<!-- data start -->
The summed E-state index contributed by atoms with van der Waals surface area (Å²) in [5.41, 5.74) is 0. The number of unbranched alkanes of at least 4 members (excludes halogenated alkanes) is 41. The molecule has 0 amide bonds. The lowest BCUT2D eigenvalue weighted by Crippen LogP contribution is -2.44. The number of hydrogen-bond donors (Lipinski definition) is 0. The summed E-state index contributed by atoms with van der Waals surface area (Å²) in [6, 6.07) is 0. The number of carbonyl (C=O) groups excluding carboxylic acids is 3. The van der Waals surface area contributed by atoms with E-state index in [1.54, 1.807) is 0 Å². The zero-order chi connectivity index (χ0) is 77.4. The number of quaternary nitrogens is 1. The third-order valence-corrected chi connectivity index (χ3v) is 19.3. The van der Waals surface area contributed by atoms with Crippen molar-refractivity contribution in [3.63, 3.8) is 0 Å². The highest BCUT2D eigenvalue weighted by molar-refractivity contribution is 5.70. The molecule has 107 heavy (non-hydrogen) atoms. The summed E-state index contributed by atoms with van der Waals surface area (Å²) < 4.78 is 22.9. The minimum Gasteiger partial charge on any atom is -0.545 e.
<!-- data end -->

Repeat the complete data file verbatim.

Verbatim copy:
The summed E-state index contributed by atoms with van der Waals surface area (Å²) in [5.41, 5.74) is 0. The number of unbranched alkanes of at least 4 members (excludes halogenated alkanes) is 41. The molecule has 0 amide bonds. The lowest BCUT2D eigenvalue weighted by Crippen LogP contribution is -2.44. The number of hydrogen-bond donors (Lipinski definition) is 0. The summed E-state index contributed by atoms with van der Waals surface area (Å²) in [6, 6.07) is 0. The number of carbonyl (C=O) groups excluding carboxylic acids is 3. The van der Waals surface area contributed by atoms with E-state index in [1.54, 1.807) is 0 Å². The zero-order chi connectivity index (χ0) is 77.4. The number of quaternary nitrogens is 1. The third-order valence-corrected chi connectivity index (χ3v) is 19.3. The van der Waals surface area contributed by atoms with Crippen molar-refractivity contribution in [3.63, 3.8) is 0 Å². The highest BCUT2D eigenvalue weighted by molar-refractivity contribution is 5.70. The molecule has 107 heavy (non-hydrogen) atoms. The summed E-state index contributed by atoms with van der Waals surface area (Å²) < 4.78 is 22.9. The minimum Gasteiger partial charge on any atom is -0.545 e.